An Introduction to the Tokens at the Foundling Museum” by Janette Bright and Gillian Clarke

An Introduction to the Tokens at the Foundling Museum” by Janette Bright and Gillian Clarke

Vauxhall Gardens: A History by David Coke and Alan Borg

Vauxhall Gardens: A History by David Coke and Alan Borg

Facing Beauty: Painted Women and Cosmetic Art by Aileen Ribeiro

Facing Beauty: Painted Women and Cosmetic Art by Aileen Ribeiro

Johan Zoffany by Mary Webster

Johan Zoffany by Mary Webster

Bergere,Poke and Cottage: Understanding Early Nineteenth Century Headwear  by Serena Dyer

Bergere,Poke and Cottage: Understanding Early Nineteenth Century Headwear” by Serena Dyer

The First Actresses: Nell Gwyn to Sarah Siddons by Gill Perry with Joseph Roach and Shearer West

The First Actresses: Nell Gwyn to Sarah Siddons by Gill Perry with Joseph Roach and Shearer West

Jane Austen's Letters (4th Edition) edited by Deirdre Le Faye

Jane Austen's Letters (4th Edition) edited by Deirdre Le Faye

Ice Cream by Ivan Day

Ice Cream by Ivan Day

Rooms With a View: The Open Window in the 19th Century by Sabine Rewald

Rooms With a View: The Open Window in the 19th Century by Sabine Rewald

Pastel Portraits of 18th Century Europe by Katharine Baetjer and Marjorie Shelly

Pastel Portraits of 18th Century Europe by Katharine Baetjer and Marjorie Shelly

The Paper Garden by Molly Peacock

The Paper Garden by Molly Peacock

The Eighteenth Century Church in Britain by Terry Friedman

The Eighteenth Century Church in Britain by Terry Friedman

Napoleon and the Empire of Fashion 1795-1815 by Christina Barreto and Martin Lancaster

Napoleon and the Empire of Fashion 1795-1815 by Christina Barreto and Martin Lancaster

Regarding Thomas Rowlandson: His Life, Art and Acquaintance by Matthew and James Payne

Regarding Thomas Rowlandson: His Life, Art and Acquaintance by Matthew and James Payne

The Omnipotent Magician:Lancelot "Capability" Brown by Jane Brown

The Omnipotent Magician:Lancelot "Capability" Brown by Jane Brown

The Cambridge Companion to Jane Austen, Second Edition.

The Cambridge Companion to Jane Austen, Second Edition.

Thomas Rowlandson: Pleasures and Pursuits in Georgian England, edited by Patricia Phagan

Thomas Rowlandson: Pleasures and Pursuits in Georgian England, edited by Patricia Phagan

Ralph Allen, Builder of Bath by Diana Winsor

Ralph Allen, Builder of Bath by Diana Winsor

Fashioning Fashion European Dress in Detail 1700-1915

Fashioning Fashion European Dress in Detail 1700-1915

Jellies and their Moulds by Peter Brears

Jellies and their Moulds by Peter Brears

Thomas Lawrence: Regency Power and Brilliance

Thomas Lawrence: Regency Power and Brilliance

Sir Thomas Lawrence by Michael Levey

Sir Thomas Lawrence by Michael Levey

The Georgian Buildings of Bath by Walter Ison

The Georgian Buildings of Bath by Walter Ison

The Catalogue to the Chatsworth Attic Sale

The Catalogue to the Chatsworth Attic Sale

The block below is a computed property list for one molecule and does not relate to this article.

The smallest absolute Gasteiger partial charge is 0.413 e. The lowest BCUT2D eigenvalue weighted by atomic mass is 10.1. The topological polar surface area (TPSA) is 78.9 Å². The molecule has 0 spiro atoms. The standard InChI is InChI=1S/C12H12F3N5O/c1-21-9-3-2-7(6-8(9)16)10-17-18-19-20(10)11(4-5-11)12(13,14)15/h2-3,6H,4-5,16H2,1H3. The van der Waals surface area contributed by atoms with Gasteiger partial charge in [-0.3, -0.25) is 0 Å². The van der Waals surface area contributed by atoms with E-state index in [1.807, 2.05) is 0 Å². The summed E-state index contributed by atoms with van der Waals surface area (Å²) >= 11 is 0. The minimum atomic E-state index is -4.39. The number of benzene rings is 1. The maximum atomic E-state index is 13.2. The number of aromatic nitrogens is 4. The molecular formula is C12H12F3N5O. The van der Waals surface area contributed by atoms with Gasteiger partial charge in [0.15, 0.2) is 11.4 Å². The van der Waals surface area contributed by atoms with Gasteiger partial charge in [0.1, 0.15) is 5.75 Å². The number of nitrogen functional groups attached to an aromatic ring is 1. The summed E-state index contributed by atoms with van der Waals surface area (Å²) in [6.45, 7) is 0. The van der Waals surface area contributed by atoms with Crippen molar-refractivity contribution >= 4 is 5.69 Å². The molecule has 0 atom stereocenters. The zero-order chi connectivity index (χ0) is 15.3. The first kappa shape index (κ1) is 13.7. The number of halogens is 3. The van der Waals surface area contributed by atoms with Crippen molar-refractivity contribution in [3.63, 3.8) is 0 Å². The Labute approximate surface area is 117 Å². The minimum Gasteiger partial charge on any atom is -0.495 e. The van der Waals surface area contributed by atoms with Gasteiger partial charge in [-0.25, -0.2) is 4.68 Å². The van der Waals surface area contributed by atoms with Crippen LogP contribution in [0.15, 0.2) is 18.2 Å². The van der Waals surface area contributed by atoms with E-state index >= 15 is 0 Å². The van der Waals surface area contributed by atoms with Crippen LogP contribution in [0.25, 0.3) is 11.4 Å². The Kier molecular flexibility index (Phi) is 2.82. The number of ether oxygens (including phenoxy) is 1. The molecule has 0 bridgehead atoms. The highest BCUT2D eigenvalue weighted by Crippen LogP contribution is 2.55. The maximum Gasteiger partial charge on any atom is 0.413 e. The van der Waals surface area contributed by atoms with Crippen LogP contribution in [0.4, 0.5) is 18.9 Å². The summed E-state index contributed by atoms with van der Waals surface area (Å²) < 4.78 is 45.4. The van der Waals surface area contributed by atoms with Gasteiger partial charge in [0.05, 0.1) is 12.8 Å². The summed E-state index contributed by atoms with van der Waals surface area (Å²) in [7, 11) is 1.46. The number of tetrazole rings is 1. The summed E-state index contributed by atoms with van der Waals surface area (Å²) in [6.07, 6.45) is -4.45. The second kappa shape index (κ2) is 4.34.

State Beds and Throne Canopies:Care and Conservation by Val Davies

State Beds and Throne Canopies:Care and Conservation by Val Davies

 The English Parsonage in the Early Nineteenth Century by Timothy Brittain-Catlin

The English Parsonage in the Early Nineteenth Century by Timothy Brittain-Catlin

The Secret History of Georgian London: How the Wages of Sin Shaped the Capital by Dan Cruickshank

The Secret History of Georgian London: How the Wages of Sin Shaped the Capital by Dan Cruickshank

London's Country Houses by Caroline Knight

London's Country Houses by Caroline Knight

Horace Walpole's Strawberry Hill by Michael Snodin

Horace Walpole's Strawberry Hill by Michael Snodin

Quilts 1700-2010: Hidden Histories, Untold Stories by Sue Prichard

Quilts 1700-2010: Hidden Histories, Untold Stories by Sue Prichard

Mrs Delany's Menus, Medicine and Manners by Katherine Cahill

Mrs Delany's Menus, Medicine and Manners by Katherine Cahill

Mrs Delany and her Circle by Mark Laird and Alicia Weisberg-Roberts

Mrs Delany and her Circle by Mark Laird and Alicia Weisberg-Roberts

The Brabourne Edition of Jane Austen's Letters at CUP (Vol 1)

The Brabourne Edition of Jane Austen's Letters at CUP (Vol 1)

The Brabourne Edition of Jane Austen's Letters at CUP (Vol 2)

Birds of Passage: Henrietta Clive's Travels in South India 1798-1801

Birds of Passage: Henrietta Clive's Travels in South India 1798-1801 edited by Nancy K Shields

Enterprising Women and Shipping in the 19th Century by Helen Doe

Enterprising Women and Shipping in the 19th Century by Helen Doe

Over a Red Hot Stove edited by Ivan Day

Over a Red Hot Stove edited by Ivan Day

Coke of Norfolk 1754-1843: A Biography

Coke of Norfolk 1754-1843: A Biography by Susanna Wade Martins

Georgian Jewellery 1714-1830

Georgian Jewellery 1714-1830 by Ginny Redington Dawes and Olivia Collings

Paul Sandby: Picturing Britain

Paul Sandby: Picturing Britain Edited by John Bonehill and Stephen Daniels

Silhouette: The Art of Shadow by Emma Rutherford

Silhouette: The Art of Shadow by Emma Rutherford

The Dress of the People by John Styles

The Dress of the People by John Styles

Behind Closed Doors by Amanda Vickery

Behind Closed Doors by Amanda Vickery

The Compleat Housewife by Eliza Smith, Chawton Edition

The Compleat Housewife by Eliza Smith, Chawton Edition

A New System of Domestic Cookery by Maria Rundell

A New System of Domestic Cookery by Maria Rundell

Austenonly Flickr

February 2019
M T W T F S S
« Nov    
 123
45678910
11121314151617
18192021222324
25262728  
Protected by Copyscape plagiarism checker - duplicate content and unique article detection software.
Creative Commons License
This work is licenced under a Creative Commons Licence.
UK Blog Directory
wordpress counter
%d bloggers like this: